The head of the federal task force that helped craft the Liberals’ approach to marijuana legalization says she hopes newly legal producers pay close attention to the rules. “Everybody had better be on their best behaviour for the first few years after legalization because there is a societal fragility to this,” former deputy prime minister Anne McLellan said.

In a series of exit interviews with the Samara Centre for Democracy, former MPs complain party control has gotten out of hand. “ We’re making a mockery of the whole system,” one former cabinet minister said.

The Conservatives are working hard to steal a seat in a Quebec by-election next week, as leader Andrew Scheer campaigns with a little help from a former Bloc Québécois leader.

A potential by-election in B.C. could threaten the province’s NDP minority government, as an MLA is expected to step down to run for mayor of a city on Vancouver Island. Leonard Krog’s expected departure gives the BC Liberals a chance to take his seat and create a tie in the legislature – though his riding of Nanaimo has been solidly NDP for years.

And Larry Kudlow, a top Trump economic adviser who blasted Trudeau on the weekend, is now recovering from a heart attack.

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Margaret Wente (The Globe and Mail) on Trump’s attack on Canada: “The strongest bilateral relationship in the world is in a ditch and there’s no clear way to get out. Reasoning and logic won’t help. You might as well try to reason with a two-tonne two-year old with a tantrum.”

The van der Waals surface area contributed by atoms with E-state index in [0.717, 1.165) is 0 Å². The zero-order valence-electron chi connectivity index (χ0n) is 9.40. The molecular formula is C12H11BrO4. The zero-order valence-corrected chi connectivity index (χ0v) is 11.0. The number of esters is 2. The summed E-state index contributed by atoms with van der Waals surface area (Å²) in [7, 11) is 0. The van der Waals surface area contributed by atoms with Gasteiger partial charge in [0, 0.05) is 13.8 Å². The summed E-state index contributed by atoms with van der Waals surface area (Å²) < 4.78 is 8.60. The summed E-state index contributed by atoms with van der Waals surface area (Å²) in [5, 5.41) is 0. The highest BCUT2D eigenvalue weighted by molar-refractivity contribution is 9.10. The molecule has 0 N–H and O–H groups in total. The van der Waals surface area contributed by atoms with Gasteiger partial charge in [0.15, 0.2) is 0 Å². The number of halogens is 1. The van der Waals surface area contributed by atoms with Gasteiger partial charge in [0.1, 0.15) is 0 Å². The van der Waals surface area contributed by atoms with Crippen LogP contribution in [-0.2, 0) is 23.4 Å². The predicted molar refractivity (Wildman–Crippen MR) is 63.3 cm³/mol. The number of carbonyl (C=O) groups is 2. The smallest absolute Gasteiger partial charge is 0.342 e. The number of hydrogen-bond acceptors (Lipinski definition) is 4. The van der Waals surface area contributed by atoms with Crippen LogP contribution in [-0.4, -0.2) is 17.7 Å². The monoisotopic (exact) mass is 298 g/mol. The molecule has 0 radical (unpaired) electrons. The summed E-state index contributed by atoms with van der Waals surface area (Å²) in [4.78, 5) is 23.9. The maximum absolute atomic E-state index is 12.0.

Jen Gerson (The Guardian) on Trump’s attack on dairy: “Best of luck with that now, Mr Art of the Deal. Canadians won’t consent to scrapping our supply management system if it becomes a point of national self-respect. We won’t be reduced to a simpering client state. If a few years of economic hardship is the cost of our pride, so be it.”

Chantal Hébert (Toronto Star) on what it means for NAFTA: “It is not often that one finds Stephen Harper, Andrew Scheer, Jason Kenney, Doug Ford, Jagmeet Singh and Elizabeth May on the same page as Trudeau. The overwhelming backing of Canada’s political class for the prime minister, standing his ground in the face of Trump’s demands, has solidified his position. But that show of unity may also have curtailed his capacity to make deal-breaking concessions on the NAFTA front.”

Mel Cappe (The Globe and Mail) on the need for an apology: “Decent people do not belittle or mock their allies or their enemies. Decent people do not engage in juvenile name-calling. Decent people do not resort to personal attacks when they don’t like the outcome of a meeting.”

And a number of American readers wrote to The Globe to express dismay about Mr. Trump’s comments about Canada. Here is a sample, from Elizabeth Sobota of Chagrin Falls, Ohio: “Much like my cat, who wanders into your yard to do his business, or a dog who shatters the peaceful quiet of a Sunday morning with his incessant barking, my President has pushed you to the limit, yet you remain polite, reserved and calm in your response. You deserve better.”